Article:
Fringe Toronto 2018--Nullius in Verbia


Nullius in Verba
Toronto Fringe Festival
July 4-July 14
Al Green Theatre

Reviewed by Ted Fox

Nullius in Verba is Latin for "on no one's word." In the program notes, Artistic Directors Robyn Noftall and William Hamilton ask their audiences to interpret their pieces however they want. And "find the power to trust your instinct and understanding."

It's a challenging, thought-provoking experience

Leaving Room
Choreography; Mateo Galindo Torres
Interpreters and Collaborators: Robyn Noftall and William Hamilton

A couple dressing after a sleepover (a voiceover states). Both together but isolated in their own spaces. She moves with wide, elongated reaching-out gestures. He has a much more limited body language. More like exploring and appraising his body.

As they begin to interact with each other there is an atmosphere of lassitude and coldness. Movements are more like carefully mechanized precise exercises in maintaining an image of themselves that plays an important role in who they want to be seen as.

At one point they take on an artificial fashion spread look--he bent over, with her astride him, in a casual sexual pose.

Toward the end, both burst out into a bout of wild elongated movements, swaying backwards, circling, both owning the space. Only to go back into stillness, standing facing each other. In fact, periods of stillness throughout this piece are wonderfully effective.

The soundtrack begins with the sound of flipping TV channels complete with static and unclear snippets of sound. This effectively suggests their bodies flipping in and out of their real selves.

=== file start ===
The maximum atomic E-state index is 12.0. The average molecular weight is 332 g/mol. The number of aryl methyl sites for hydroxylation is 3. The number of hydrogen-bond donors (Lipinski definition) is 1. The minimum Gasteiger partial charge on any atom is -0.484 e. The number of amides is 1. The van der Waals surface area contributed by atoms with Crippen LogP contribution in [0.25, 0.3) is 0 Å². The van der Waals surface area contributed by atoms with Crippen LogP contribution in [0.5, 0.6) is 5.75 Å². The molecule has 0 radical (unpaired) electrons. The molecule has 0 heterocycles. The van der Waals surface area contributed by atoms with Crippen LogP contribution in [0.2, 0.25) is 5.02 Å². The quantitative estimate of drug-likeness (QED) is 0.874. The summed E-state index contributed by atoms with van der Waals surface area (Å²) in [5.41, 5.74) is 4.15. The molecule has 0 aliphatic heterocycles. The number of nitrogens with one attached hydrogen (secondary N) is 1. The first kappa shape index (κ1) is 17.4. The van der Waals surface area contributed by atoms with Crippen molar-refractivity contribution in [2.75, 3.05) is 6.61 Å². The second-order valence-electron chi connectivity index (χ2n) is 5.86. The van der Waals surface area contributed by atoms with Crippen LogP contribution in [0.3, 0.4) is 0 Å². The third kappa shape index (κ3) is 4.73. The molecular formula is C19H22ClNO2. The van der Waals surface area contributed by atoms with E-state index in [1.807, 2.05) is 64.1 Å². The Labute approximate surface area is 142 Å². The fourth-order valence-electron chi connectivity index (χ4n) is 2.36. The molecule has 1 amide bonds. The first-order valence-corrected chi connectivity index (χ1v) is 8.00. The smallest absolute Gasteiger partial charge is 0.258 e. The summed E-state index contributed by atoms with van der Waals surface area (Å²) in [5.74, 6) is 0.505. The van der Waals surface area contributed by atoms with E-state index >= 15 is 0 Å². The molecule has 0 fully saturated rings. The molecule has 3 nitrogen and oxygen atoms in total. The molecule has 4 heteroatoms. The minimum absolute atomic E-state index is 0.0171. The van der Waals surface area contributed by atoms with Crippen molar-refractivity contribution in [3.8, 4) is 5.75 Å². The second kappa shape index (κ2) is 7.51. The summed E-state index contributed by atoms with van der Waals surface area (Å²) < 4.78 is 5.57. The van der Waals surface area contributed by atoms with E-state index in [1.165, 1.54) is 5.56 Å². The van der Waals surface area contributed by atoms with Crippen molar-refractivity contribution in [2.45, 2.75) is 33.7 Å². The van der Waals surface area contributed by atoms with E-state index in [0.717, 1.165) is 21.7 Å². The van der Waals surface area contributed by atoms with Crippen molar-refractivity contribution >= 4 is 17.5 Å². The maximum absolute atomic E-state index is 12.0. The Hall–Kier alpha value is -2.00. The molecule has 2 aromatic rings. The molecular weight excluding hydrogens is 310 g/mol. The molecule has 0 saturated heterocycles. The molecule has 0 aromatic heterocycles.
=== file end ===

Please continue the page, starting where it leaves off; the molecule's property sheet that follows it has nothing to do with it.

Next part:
That What We Do Not Know
Choreographer: Mateo Galindo Torres
Interpreters and Collaborators: Robyn Noftall and Raine Kearns

Torres is a Colombian-born multidisciplinary dance artist. Here he addresses the issue of those from other cultures adapting to their new home.

Two figures come on stage, faces and heads covered by bandages. No identity.

They break into a visceral, percussive tribal dance. Calls to mind indigenous dances and rituals. Highly percussive soundtrack, both from their feet and the music selection of Bruxo by Nicola Cruz.


What would you do?
Choreography: Robyn Noftall and William Hamilton
Interpreters and Collaborators: Raine Kearns, William Hamilton and Cheryl Chan

Two women and one man staring transfixed at a bowl sitting on a small table. One woman tries to to drink from it, only to fall to the floor. The other succeeds and drinks what turns out to be a magic potion. Empowered by it, she turns into a dominant, controlling superwoman figure. Her gestures become spells which she uses to manipulate the others.

It is clear from the beginning that we are in another dimension outside space and time. A score featuring howling wind suspends us in this fantasy zone. The texture, of shades of darkness, heightens this. Has a magical dreamlike feel to it.